Huckabee seems to have re-declared war on Libertarians. He really is a mixture of totalitarian social control, Christian views, the worse economic "libertarian" populism, and a smiling face. Do not underestimate this man.
While Next Right wants the libertarians back into the GOP fold: they see the decline of "Goldwater Republicans" and the rise of "Bush Republicans" (Christian social democrat-social conservatives) as a bad thing. McCain, they see, as in the Progressive Republican vein but isn't cutting with big statism OR Bush Republicanism hard enough.
Now, with Bob Barr, alienating the Ron Paul-wing, Ruwart-Radical-wing, and the left-libertarians in the LP, things are going to be interesting: are we libertarian-leaning leaving the fold of the right? It's hard to say, but the controversy of the LP and Bob Barr has been interesting, almost all the comments on Reason about Barr have been negative. The LP faithful largely don't trust him. It is important to remember that the LP, however, has rarely had a hold of even all Libertarians--the CATO-wing and the Milton Friedman people don't see it as effective (I tend to agree) while the Rockwell AND David Friedman wing don't see it as ideologically consistent. So what effect this has on larger libertarian movements is unseen, but the Left Libertarians don't seem particularly happy about it either.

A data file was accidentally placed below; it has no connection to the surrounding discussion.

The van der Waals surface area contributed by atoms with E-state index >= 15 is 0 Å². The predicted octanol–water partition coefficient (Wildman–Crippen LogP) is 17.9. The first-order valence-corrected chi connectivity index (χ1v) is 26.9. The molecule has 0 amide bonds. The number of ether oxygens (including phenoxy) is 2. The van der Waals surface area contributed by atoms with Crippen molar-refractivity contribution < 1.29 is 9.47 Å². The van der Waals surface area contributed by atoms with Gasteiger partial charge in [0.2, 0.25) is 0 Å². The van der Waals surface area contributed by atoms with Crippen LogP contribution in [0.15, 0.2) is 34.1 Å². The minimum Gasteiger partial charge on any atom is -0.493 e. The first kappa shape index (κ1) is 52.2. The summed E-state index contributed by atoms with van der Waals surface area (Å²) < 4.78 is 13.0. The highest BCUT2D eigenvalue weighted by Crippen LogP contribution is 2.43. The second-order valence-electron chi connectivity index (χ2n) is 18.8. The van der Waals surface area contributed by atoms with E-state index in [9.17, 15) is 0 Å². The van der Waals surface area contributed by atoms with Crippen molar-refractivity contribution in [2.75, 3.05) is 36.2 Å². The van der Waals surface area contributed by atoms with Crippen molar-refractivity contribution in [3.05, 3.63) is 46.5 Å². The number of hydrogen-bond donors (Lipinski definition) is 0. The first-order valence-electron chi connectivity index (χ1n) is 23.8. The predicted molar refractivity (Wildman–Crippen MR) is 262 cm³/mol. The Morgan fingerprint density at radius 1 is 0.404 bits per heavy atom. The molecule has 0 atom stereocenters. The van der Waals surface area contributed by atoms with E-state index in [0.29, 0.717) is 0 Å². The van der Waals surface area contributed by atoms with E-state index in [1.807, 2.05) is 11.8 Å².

There has been a lot of talk about Liberal-Libertarian realignment, but it has been largely shot in the head since the 2006 election of the Democrats and the return of hyper-statist rhetoric in election. It seems that opposition to centralization was, merely, opposition to centralization UNDER Bush.
Discussion, apparently, serious about the different factions of libertarians finding a new name so we could leave each other out seems to be happening here at libertarianism.
So that brings me to this speculation of the Left Libertarian "FreeDem" (Libertarian Democrat):
John McCain Wins: Senator John McCain would be given a four year opportunity to continue to reshape the Republican Party. Don’t expect neoconservatism to be pushed out of the party, but you may very well see a return to a level of “fiscal conservatism”*with a push for school vouchers, earmark reform, and the like. More importantly, he’ll be setting up his VP as the standard bearer for the party in 2012 (should he opt for only one term) or 2016. Either outcome for 2012 with McCain running for reelection would probably result in his VP being the front runner for 2016, unless the VP were too old(unlikely given McCain’s age that he’d pick someone like Cheney) or incompetent like Dan Quayle.
*As defined by the Republican Party circa 1994.
McCain Loses: This comes with two options. Bob Barr provides the margin of defeat, thus giving ammunition for the libertarian-conservatives still in the party, or Bob Barr is irrelevant. The GOP spends four years in the wilderness trying to find a new way to form a national coalition. Mike Huckabee, Mitt Romney, and others start to look at a 2012 run. McCain’s VP probably starts with something of a head start.
All this makes the question of John McCain’s VP a very interesting topic of discussion. John McCain may want to find balance in his ticket with someone more socially conservative, like Mike Huckabee. But doing so may diminish his own ability to impact the direction of the Republican Party in the long term. The VP prognosticators have to get into McCain’s mind to determine just what is negotiable for him. A non-interventionist like Ron Paul will never get onto the ballot with McCain. But just how willing is McCain to embrace Huckabee’s right-wing populism?